WATCH: GOP senator instantly contradicts himself on Mitch McConnell and health care plan
Rep. Bill Cassidy (R-LA) (Photo: Screen capture)

In a bizarre interview on MSNBC's "Morning Joe" Tuesday, Sen. Bill Cassidy (R-LA) admitted that Senate Leader Mitch McConnell (R-KY) might be forced to "take a knee" when it comes to Trumpcare.

Frequent guest Mike Barnicle asked the question of the Louisiana senator only to have the Republican contradict himself within the same sentence.

"Mitch is not the kind of guy to take a knee," Cassidy said. "Now, granted, it might occur, but I would like to think, Mike, that there would still be that path forward, if not this bill than in others. And I don't think any of us are ready to take a knee."

Cassidy claimed over the weekend that the Trumpcare bill was "dead" and that a blanket repeal without replacement was a "nonstarter."

Political analyst Mark Halperin asked what would be the worst thing to happen for Americans under the proposed bill. Shockingly, Cassidy admitted he doesn't know because he hasn't seen the proposed bill.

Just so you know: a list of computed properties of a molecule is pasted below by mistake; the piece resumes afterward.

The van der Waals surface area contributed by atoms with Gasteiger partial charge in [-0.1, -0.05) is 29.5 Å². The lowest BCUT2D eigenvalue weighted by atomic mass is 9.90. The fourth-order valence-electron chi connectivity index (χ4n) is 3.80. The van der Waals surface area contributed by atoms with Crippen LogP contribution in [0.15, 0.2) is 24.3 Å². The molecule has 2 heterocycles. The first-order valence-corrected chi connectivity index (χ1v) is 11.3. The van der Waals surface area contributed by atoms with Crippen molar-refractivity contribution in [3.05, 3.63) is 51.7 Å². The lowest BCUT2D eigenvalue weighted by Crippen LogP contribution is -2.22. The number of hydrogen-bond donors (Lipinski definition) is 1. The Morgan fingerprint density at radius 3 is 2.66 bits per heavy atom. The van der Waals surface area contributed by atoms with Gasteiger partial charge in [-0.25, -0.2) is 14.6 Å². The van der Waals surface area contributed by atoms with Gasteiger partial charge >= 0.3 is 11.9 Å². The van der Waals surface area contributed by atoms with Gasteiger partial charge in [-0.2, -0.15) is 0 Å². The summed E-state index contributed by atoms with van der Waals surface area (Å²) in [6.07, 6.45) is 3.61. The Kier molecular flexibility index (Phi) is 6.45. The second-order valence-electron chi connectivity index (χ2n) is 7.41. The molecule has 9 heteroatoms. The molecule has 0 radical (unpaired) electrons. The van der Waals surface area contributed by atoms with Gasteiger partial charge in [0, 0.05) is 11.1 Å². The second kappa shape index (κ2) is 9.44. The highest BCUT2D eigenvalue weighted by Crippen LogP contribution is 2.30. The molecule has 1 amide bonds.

"That's a little bit hard to say," Cassidy admitted before walking through what he would "like" to see in a bill that doesn't exist.

Scarborough stepped in and hammered Cassidy on the concern that the poor would be worst off after effectively gutting $750 billion from Medicaid and another $300 or $400 billion cut from the federal budget.

"Seems like, you know, you're a doctor, you trip over $1 trillion from Medicaid funding ... it's going to be people who are disproportionately poor and lower income who are going to impacted by those cuts, right?" Scarborough asked.

Cassidy argued that a private option would be just as effected for "these people" as Medicaid.

When pressed on it by Scarborough, Cassidy replied only, "yes, possibly." However, Cassidy isn't concerned about it because the cuts wouldn't go into effect, he claimed, until 2025.

Cassidy also revealed that he hasn't had any questions about Russia at his town hall meetings. That could be perhaps because protests broke out over the GOP's healthcare law at his town halls last week. He cited a town hall in which he claimed constituents were only focused on flooding, but the town hall prevented anyone from asking questions about anything else. At one point a man shouted out about healthcare, but Cassidy ignored him. In February, Cassidy was criticized by those who attended one town hall because they claimed he was trying to "stall" with a prayer so he could only fit in a few questions.

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